Qantas survey reveals unusual things passengers want on planes

Exercise bikes, meditation classes and a cafe serving healthy food: They are just some of the things we could see on Qantas planes in a few years.

The airline has released research revealing what features customers would like to see on board when it starts flying direct from the east coast of Australia to New York and London, a feat it’s hoping to pull off by 2022.

The main suggestions from customers are:

• Exercise areas: Whether it’s knocking out a few kilometres on an exercise bike or just having an area to stretch, people are keen to keep their bodies active mid-flight.

• Getting zen: Customers have suggested they’d like to have virtual reality relaxation zones on board and be able to have audio mindfulness experiences available when they’re in their seats.

• Better headphones: Noise-cancelling headphones are said to make a world of difference on flights and at the moment they’re only provided free of charge to business or first class passengers. But that could change in the next few years with customers suggesting all passengers should have access to them.

• Cafe: Let’s face it, sometimes when it’s mealtime during a flight you’re just not in the mood to eat. But then you convince yourself you should eat because you don’t know how long it’ll be until the next meal is served. Oh the drama. Customers have suggested that in the future they’d love to have access to a cafe on board so they can go up and order healthy food and drinks when it suits them.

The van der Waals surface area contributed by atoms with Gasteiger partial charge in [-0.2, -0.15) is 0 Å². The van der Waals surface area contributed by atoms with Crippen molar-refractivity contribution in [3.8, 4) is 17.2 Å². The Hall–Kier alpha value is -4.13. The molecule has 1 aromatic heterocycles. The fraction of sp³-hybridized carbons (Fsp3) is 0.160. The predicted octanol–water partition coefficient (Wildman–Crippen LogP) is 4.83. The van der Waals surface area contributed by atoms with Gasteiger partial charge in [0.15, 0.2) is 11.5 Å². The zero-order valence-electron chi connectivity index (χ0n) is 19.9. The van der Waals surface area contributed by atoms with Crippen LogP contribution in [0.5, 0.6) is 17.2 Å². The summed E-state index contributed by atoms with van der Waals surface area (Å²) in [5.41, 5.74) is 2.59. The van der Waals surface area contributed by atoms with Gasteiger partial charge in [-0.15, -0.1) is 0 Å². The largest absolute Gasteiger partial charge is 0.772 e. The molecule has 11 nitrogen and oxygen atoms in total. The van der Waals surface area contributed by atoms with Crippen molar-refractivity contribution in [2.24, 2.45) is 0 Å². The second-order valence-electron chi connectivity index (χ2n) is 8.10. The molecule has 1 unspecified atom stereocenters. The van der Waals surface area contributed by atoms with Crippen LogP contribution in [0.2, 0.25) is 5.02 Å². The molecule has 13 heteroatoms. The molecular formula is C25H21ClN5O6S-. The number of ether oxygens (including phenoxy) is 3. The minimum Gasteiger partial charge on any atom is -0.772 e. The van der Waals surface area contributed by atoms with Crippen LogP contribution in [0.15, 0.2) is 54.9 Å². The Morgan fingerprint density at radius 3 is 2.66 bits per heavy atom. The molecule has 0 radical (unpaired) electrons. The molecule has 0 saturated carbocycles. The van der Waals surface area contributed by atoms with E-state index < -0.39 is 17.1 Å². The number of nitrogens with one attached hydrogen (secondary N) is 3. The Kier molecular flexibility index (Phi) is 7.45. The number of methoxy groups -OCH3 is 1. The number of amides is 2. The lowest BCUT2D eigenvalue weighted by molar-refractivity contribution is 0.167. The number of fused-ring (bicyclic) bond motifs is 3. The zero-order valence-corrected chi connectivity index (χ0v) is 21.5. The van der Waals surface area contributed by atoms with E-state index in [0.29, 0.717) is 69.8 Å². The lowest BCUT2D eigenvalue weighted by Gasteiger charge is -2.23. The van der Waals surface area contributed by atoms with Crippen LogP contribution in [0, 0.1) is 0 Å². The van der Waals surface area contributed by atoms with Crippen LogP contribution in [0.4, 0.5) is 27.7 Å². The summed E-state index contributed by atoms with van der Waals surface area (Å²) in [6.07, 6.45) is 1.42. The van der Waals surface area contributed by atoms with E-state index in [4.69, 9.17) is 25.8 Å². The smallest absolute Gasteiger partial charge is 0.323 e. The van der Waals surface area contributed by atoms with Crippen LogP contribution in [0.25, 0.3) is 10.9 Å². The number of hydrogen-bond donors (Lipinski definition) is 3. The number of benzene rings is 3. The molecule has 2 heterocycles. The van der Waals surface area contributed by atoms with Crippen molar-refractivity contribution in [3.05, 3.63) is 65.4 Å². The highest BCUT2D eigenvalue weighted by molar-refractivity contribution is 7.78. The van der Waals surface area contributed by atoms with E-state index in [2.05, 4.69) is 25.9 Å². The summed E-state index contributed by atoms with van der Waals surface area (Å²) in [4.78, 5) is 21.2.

CEO of Qantas International Alison Webster said the airline has heard the customer feedback and will do all they can to get some of the suggestions in place by 2022.

“Our job now is to determine where the most demand is and create this cabin in a way that makes it both affordable for customers and commercially viable for the airline,” Ms Webster said.

“Everything is on the table and we are excited about what innovations may come from this research.”

Qantas already has a number of health and wellbeing initiatives in place for long-haul flights, including specially designed and timed lighting to promote wake and sleep at the right times for passengers to help the body adapt to a new time zone and an in-flight menu designed by Rockpool restaurateur and chef Neil Perry which uses certain ingredients in meals at various points of the flight to aid sleep and wakefulness.

Source link Travel

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